JACKSON, MI, USA
SGT, 1461ST TRANSPORTATION COMPANY, WYOMING, MI
BAYJI, IRAQ 06/06/2007
Army Private First Class Matthew Soper, or “Big Slick” was full of fun and often surprises. He loved what he was doing and had the backs of his battle buddies. As a National Guardsman he represented his home state of Michigan. In 2005, Soper’s family was celebrating his return from the war. He returned home in February 2005 after nearly a year fighting with the 1462nd Transportation Company of Howell, Michigan. As part of his 2005 homecoming celebration, PFC Soper took down the yellow ribbon around an elm tree in his parents’ yard. It was his way of declaring a returning victory.
After his return, he spent some time in Kalamazoo, taking classes at Kalamazoo Valley Community College until he was called to duty last year. He was among 299 soldiers mobilized in Jackson last June for deployment with the 1461st Transportation Company. It is a truck-driving unit that transports tanks in huge vehicles the Army calls HETs, for heavy equipment transport. The unit was expected to return home in August 2007. PFC Soper , age 25, of Kalamazoo, Mich., died June 6, 2007 in Bayji, Iraq, of wounds sustained from an improvised explosive device.
Matthew Soper was the fifth of Warner and Shirley Soper’s eight children. He would walk into a room and light up the room and everyone in it. Family recall him doing a dancing entry to “Hillbilly Deluxe,” a country song by Brooks & Dunn. He had a flair for the dramatic as demonstrated by his surprise visit home in March 2007 to celebrate his grandmother’s 80th birthday. The surprise grand entrance was his style. He was a natural and outstanding athlete. He loved playing with little kids and provided great joy to observers when ,as a big high school kid, he played genuinely with the little ones.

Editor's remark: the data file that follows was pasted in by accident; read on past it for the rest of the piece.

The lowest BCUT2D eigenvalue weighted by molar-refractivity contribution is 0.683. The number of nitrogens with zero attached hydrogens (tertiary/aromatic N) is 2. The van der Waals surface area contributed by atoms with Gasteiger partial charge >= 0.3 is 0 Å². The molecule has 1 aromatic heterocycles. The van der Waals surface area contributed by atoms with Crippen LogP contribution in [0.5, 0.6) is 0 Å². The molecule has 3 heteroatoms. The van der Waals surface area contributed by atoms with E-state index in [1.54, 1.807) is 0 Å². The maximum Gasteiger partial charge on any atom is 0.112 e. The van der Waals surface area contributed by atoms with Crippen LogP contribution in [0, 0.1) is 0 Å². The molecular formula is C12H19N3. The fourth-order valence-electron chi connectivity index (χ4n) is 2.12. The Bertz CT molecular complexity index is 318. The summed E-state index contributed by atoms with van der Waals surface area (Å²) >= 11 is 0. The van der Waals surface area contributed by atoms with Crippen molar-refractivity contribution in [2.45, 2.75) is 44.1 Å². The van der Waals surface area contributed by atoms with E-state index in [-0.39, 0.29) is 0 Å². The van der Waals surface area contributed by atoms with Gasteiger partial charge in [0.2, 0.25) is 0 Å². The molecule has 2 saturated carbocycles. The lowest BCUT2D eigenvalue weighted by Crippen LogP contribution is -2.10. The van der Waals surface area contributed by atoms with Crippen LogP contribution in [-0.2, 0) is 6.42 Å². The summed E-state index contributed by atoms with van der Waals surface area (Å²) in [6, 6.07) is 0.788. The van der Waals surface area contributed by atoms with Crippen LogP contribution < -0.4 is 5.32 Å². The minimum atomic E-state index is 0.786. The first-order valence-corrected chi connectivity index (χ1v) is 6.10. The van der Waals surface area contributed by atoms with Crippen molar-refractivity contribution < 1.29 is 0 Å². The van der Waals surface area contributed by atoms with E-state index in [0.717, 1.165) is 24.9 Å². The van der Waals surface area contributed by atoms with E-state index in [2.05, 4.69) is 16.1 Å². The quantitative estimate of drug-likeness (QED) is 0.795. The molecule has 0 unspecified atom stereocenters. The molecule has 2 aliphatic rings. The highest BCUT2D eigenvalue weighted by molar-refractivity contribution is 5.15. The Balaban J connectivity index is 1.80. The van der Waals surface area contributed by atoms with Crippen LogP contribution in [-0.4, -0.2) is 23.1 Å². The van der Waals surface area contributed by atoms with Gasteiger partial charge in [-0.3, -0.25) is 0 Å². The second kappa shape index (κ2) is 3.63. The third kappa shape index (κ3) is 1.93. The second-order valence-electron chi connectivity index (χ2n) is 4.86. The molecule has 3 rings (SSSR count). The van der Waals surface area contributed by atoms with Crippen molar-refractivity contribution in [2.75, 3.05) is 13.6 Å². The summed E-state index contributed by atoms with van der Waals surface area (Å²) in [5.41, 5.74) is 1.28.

This twenty-five year old soldier wrote in many of his emails to family in Jackson, “If I die there, don’t think I didn’t die doing what I love.” Nearly 500 soldiers attended Soper’s memorial service in Iraq. Everyone knew he was a hero. He was known for always looking out for everyone else. His battle buddy, roommate and gun partner, Derek Eisele, was also a middle school classmate. They both joined the National Guard together and were also stationed together for much of their deployed service. These close bonds tell of the extended family that was part of Matthew Soper’s life.